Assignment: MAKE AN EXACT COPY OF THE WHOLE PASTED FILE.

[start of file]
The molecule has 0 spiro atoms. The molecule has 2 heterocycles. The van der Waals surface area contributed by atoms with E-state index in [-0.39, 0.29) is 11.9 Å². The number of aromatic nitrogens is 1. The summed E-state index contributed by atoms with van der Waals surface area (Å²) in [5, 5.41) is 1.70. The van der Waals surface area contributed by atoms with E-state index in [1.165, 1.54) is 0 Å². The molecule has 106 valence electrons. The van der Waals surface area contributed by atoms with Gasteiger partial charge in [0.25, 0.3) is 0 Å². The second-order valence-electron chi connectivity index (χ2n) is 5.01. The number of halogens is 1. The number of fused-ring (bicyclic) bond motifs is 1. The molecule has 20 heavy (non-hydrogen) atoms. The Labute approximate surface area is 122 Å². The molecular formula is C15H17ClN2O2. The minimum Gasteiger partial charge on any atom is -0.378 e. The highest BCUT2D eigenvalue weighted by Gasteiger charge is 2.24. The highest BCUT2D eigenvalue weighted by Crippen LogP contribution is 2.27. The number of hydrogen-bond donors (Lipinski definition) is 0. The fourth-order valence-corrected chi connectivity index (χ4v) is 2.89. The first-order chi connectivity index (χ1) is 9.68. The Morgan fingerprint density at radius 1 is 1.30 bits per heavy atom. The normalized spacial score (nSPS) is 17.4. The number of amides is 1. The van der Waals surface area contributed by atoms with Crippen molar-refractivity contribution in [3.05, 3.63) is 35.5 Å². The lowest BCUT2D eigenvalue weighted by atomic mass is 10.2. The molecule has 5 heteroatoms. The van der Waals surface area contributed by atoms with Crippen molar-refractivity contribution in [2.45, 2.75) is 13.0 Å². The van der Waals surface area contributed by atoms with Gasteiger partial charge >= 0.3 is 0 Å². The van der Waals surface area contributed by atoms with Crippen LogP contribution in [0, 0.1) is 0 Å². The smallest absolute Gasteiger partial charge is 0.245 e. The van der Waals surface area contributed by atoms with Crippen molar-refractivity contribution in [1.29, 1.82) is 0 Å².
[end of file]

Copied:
The molecule has 0 spiro atoms. The molecule has 2 heterocycles. The van der Waals surface area contributed by atoms with E-state index in [-0.39, 0.29) is 11.9 Å². The number of aromatic nitrogens is 1. The summed E-state index contributed by atoms with van der Waals surface area (Å²) in [5, 5.41) is 1.70. The van der Waals surface area contributed by atoms with E-state index in [1.165, 1.54) is 0 Å². The molecule has 106 valence electrons. The van der Waals surface area contributed by atoms with Gasteiger partial charge in [0.25, 0.3) is 0 Å². The second-order valence-electron chi connectivity index (χ2n) is 5.01. The number of halogens is 1. The number of fused-ring (bicyclic) bond motifs is 1. The molecule has 20 heavy (non-hydrogen) atoms. The Labute approximate surface area is 122 Å². The molecular formula is C15H17ClN2O2. The minimum Gasteiger partial charge on any atom is -0.378 e. The highest BCUT2D eigenvalue weighted by Gasteiger charge is 2.24. The highest BCUT2D eigenvalue weighted by Crippen LogP contribution is 2.27. The number of hydrogen-bond donors (Lipinski definition) is 0. The fourth-order valence-corrected chi connectivity index (χ4v) is 2.89. The first-order chi connectivity index (χ1) is 9.68. The Morgan fingerprint density at radius 1 is 1.30 bits per heavy atom. The normalized spacial score (nSPS) is 17.4. The number of amides is 1. The van der Waals surface area contributed by atoms with Crippen molar-refractivity contribution in [3.05, 3.63) is 35.5 Å². The lowest BCUT2D eigenvalue weighted by atomic mass is 10.2. The molecule has 5 heteroatoms. The van der Waals surface area contributed by atoms with Crippen molar-refractivity contribution in [2.45, 2.75) is 13.0 Å². The van der Waals surface area contributed by atoms with Gasteiger partial charge >= 0.3 is 0 Å². The van der Waals surface area contributed by atoms with Crippen LogP contribution in [0, 0.1) is 0 Å². The smallest absolute Gasteiger partial charge is 0.245 e. The van der Waals surface area contributed by atoms with Crippen molar-refractivity contribution in [1.29, 1.82) is 0 Å².